Shorting France (EWQ) - vv. businss conf france

Shorting France (EWQ) - vv pmis

Shorting France (EWQ) - vv. yields

 

Politically Weak.  Just two weeks ago France’s government cut its GDP forecast in half (again) to 0.5% (from 1.0%) for 2014 and it will likely miss its FY deficit target of 4%.  News this week of President Hollande reshuffling his government (after Economy Minister Arnaud Montebourg stepped down on Monday), is confirming evidence to us that the policies of Hollande’s government are not on track to return growth to the economy over the medium term. That Hollande himself is wildly unpopular, with a paltry approval rating of 17%, furthers the outlook that the government’s pledge that the “recovery is there” is grossly disingenuous.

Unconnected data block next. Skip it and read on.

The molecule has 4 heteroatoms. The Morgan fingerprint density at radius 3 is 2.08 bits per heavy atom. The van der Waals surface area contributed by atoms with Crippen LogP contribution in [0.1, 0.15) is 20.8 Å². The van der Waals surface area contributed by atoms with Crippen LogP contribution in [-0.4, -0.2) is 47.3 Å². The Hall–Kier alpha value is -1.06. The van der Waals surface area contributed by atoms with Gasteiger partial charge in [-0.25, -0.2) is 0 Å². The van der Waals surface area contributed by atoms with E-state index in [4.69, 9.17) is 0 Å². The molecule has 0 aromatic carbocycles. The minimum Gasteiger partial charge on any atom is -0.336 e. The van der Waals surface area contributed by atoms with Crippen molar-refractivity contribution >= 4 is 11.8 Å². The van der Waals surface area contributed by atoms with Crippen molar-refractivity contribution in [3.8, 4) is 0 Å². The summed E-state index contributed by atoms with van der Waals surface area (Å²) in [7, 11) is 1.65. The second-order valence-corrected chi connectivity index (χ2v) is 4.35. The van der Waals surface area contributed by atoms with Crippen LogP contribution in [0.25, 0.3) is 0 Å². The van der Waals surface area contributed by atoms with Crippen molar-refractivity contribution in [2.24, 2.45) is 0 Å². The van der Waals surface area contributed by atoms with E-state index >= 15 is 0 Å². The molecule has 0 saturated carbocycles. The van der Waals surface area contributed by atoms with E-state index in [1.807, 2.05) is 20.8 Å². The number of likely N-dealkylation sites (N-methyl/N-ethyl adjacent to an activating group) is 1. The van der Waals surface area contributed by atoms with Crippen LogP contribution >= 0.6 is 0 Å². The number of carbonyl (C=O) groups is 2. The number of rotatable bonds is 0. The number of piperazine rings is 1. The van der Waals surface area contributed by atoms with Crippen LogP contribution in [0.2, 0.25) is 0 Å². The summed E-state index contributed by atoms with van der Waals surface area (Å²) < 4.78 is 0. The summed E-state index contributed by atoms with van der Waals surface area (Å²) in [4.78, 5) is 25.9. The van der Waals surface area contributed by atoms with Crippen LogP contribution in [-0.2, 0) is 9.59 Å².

Matthew Hedrick
Associate

 


Stay Far Away From Burger King, BK Looking to Tim Hortons to Bail Them Out Via 'Enrichment Scheme'

Takeaway: 5 words from Hedgeye's Howard Penney: Stay away from Burger King.

Hedgeye managing director and restaurants analyst Howard Penney was interviewed by BNN earlier today and explained why he believes owning Burger King is a big mistake for investors. Penney says 'Burger King is looking to Tim Hortons to bail them out of a bad situation.

 

Stay Far Away From Burger King, BK Looking to Tim Hortons to Bail Them Out Via 'Enrichment Scheme' - hp3

Click here to watch the full interview.

 

 


investing ideas

Risk Managed Long Term Investing for Pros

Hedgeye CEO Keith McCullough handpicks the “best of the best” long and short ideas delivered to him by our team of over 30 research analysts across myriad sectors.

next